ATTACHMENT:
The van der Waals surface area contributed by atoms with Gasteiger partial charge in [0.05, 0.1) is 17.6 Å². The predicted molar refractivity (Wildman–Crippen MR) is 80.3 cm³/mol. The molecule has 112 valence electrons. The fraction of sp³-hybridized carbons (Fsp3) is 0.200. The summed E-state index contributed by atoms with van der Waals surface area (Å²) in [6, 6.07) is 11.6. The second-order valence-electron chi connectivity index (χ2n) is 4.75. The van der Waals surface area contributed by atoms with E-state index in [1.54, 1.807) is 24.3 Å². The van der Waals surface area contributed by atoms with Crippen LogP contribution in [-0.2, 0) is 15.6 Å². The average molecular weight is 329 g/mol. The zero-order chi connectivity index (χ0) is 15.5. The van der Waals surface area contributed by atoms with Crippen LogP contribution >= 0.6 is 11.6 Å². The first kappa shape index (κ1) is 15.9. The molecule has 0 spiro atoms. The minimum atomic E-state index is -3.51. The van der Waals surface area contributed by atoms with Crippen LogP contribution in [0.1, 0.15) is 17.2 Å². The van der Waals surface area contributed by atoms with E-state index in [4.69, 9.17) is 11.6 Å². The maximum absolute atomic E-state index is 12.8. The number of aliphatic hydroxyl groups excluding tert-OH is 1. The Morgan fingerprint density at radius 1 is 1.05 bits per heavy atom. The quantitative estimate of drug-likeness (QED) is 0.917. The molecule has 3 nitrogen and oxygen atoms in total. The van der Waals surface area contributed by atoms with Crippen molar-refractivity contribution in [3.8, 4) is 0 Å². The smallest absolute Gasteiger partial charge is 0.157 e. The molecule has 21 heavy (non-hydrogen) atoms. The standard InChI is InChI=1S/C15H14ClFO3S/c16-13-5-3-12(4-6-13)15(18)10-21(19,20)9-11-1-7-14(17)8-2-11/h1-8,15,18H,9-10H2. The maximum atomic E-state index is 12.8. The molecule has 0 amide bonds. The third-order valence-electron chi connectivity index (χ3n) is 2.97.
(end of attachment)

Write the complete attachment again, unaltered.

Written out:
The van der Waals surface area contributed by atoms with Gasteiger partial charge in [0.05, 0.1) is 17.6 Å². The predicted molar refractivity (Wildman–Crippen MR) is 80.3 cm³/mol. The molecule has 112 valence electrons. The fraction of sp³-hybridized carbons (Fsp3) is 0.200. The summed E-state index contributed by atoms with van der Waals surface area (Å²) in [6, 6.07) is 11.6. The second-order valence-electron chi connectivity index (χ2n) is 4.75. The van der Waals surface area contributed by atoms with E-state index in [1.54, 1.807) is 24.3 Å². The van der Waals surface area contributed by atoms with Crippen LogP contribution in [-0.2, 0) is 15.6 Å². The average molecular weight is 329 g/mol. The zero-order chi connectivity index (χ0) is 15.5. The van der Waals surface area contributed by atoms with Crippen LogP contribution >= 0.6 is 11.6 Å². The first kappa shape index (κ1) is 15.9. The molecule has 0 spiro atoms. The minimum atomic E-state index is -3.51. The van der Waals surface area contributed by atoms with Crippen LogP contribution in [0.1, 0.15) is 17.2 Å². The van der Waals surface area contributed by atoms with E-state index in [4.69, 9.17) is 11.6 Å². The maximum absolute atomic E-state index is 12.8. The number of aliphatic hydroxyl groups excluding tert-OH is 1. The Morgan fingerprint density at radius 1 is 1.05 bits per heavy atom. The quantitative estimate of drug-likeness (QED) is 0.917. The molecule has 3 nitrogen and oxygen atoms in total. The van der Waals surface area contributed by atoms with Crippen molar-refractivity contribution in [3.8, 4) is 0 Å². The smallest absolute Gasteiger partial charge is 0.157 e. The molecule has 21 heavy (non-hydrogen) atoms. The standard InChI is InChI=1S/C15H14ClFO3S/c16-13-5-3-12(4-6-13)15(18)10-21(19,20)9-11-1-7-14(17)8-2-11/h1-8,15,18H,9-10H2. The maximum atomic E-state index is 12.8. The molecule has 0 amide bonds. The third-order valence-electron chi connectivity index (χ3n) is 2.97.